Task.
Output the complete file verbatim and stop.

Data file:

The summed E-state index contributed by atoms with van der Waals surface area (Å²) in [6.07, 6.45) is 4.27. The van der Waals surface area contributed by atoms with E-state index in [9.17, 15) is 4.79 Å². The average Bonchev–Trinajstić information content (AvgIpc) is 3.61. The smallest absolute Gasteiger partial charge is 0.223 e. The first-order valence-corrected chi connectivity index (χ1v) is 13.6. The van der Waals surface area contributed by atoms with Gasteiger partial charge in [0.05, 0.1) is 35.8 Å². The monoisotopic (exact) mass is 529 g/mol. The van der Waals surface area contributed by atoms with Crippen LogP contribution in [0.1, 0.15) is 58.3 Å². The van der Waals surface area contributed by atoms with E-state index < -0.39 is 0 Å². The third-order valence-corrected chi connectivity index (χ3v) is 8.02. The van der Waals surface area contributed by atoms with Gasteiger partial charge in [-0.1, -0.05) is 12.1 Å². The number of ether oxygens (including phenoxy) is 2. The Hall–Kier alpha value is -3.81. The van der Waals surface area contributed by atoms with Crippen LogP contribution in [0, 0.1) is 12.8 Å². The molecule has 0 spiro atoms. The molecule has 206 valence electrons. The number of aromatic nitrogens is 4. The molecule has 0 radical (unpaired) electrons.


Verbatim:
The summed E-state index contributed by atoms with van der Waals surface area (Å²) in [6.07, 6.45) is 4.27. The van der Waals surface area contributed by atoms with E-state index in [9.17, 15) is 4.79 Å². The average Bonchev–Trinajstić information content (AvgIpc) is 3.61. The smallest absolute Gasteiger partial charge is 0.223 e. The first-order valence-corrected chi connectivity index (χ1v) is 13.6. The van der Waals surface area contributed by atoms with Gasteiger partial charge in [0.05, 0.1) is 35.8 Å². The monoisotopic (exact) mass is 529 g/mol. The van der Waals surface area contributed by atoms with Crippen LogP contribution in [0.1, 0.15) is 58.3 Å². The van der Waals surface area contributed by atoms with E-state index < -0.39 is 0 Å². The third-order valence-corrected chi connectivity index (χ3v) is 8.02. The van der Waals surface area contributed by atoms with Gasteiger partial charge in [-0.1, -0.05) is 12.1 Å². The number of ether oxygens (including phenoxy) is 2. The Hall–Kier alpha value is -3.81. The van der Waals surface area contributed by atoms with Crippen LogP contribution in [0, 0.1) is 12.8 Å². The molecule has 0 spiro atoms. The molecule has 206 valence electrons. The number of aromatic nitrogens is 4. The molecule has 0 radical (unpaired) electrons.